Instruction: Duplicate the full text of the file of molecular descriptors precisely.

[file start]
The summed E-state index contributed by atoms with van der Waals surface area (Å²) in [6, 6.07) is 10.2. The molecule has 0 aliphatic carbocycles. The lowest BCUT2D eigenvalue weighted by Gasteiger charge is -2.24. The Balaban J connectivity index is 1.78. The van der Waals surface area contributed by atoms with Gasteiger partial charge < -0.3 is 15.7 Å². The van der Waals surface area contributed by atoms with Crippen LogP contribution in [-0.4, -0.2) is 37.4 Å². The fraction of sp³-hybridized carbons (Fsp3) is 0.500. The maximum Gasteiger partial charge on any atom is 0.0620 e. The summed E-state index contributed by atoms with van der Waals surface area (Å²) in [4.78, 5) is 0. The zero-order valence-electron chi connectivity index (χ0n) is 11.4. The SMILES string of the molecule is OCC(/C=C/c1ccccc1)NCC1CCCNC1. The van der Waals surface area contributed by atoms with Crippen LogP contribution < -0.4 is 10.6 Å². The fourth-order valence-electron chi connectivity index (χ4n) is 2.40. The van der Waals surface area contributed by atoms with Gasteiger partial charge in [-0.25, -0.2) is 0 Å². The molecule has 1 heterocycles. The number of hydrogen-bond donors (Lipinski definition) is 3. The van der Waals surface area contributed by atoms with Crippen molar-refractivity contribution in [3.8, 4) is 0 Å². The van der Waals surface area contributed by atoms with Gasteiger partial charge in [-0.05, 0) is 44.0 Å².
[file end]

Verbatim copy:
The summed E-state index contributed by atoms with van der Waals surface area (Å²) in [6, 6.07) is 10.2. The molecule has 0 aliphatic carbocycles. The lowest BCUT2D eigenvalue weighted by Gasteiger charge is -2.24. The Balaban J connectivity index is 1.78. The van der Waals surface area contributed by atoms with Gasteiger partial charge < -0.3 is 15.7 Å². The van der Waals surface area contributed by atoms with Crippen LogP contribution in [-0.4, -0.2) is 37.4 Å². The fraction of sp³-hybridized carbons (Fsp3) is 0.500. The maximum Gasteiger partial charge on any atom is 0.0620 e. The summed E-state index contributed by atoms with van der Waals surface area (Å²) in [4.78, 5) is 0. The zero-order valence-electron chi connectivity index (χ0n) is 11.4. The SMILES string of the molecule is OCC(/C=C/c1ccccc1)NCC1CCCNC1. The van der Waals surface area contributed by atoms with Crippen LogP contribution < -0.4 is 10.6 Å². The fourth-order valence-electron chi connectivity index (χ4n) is 2.40. The van der Waals surface area contributed by atoms with Gasteiger partial charge in [-0.25, -0.2) is 0 Å². The molecule has 1 heterocycles. The number of hydrogen-bond donors (Lipinski definition) is 3. The van der Waals surface area contributed by atoms with Crippen molar-refractivity contribution in [3.8, 4) is 0 Å². The van der Waals surface area contributed by atoms with Gasteiger partial charge in [-0.05, 0) is 44.0 Å².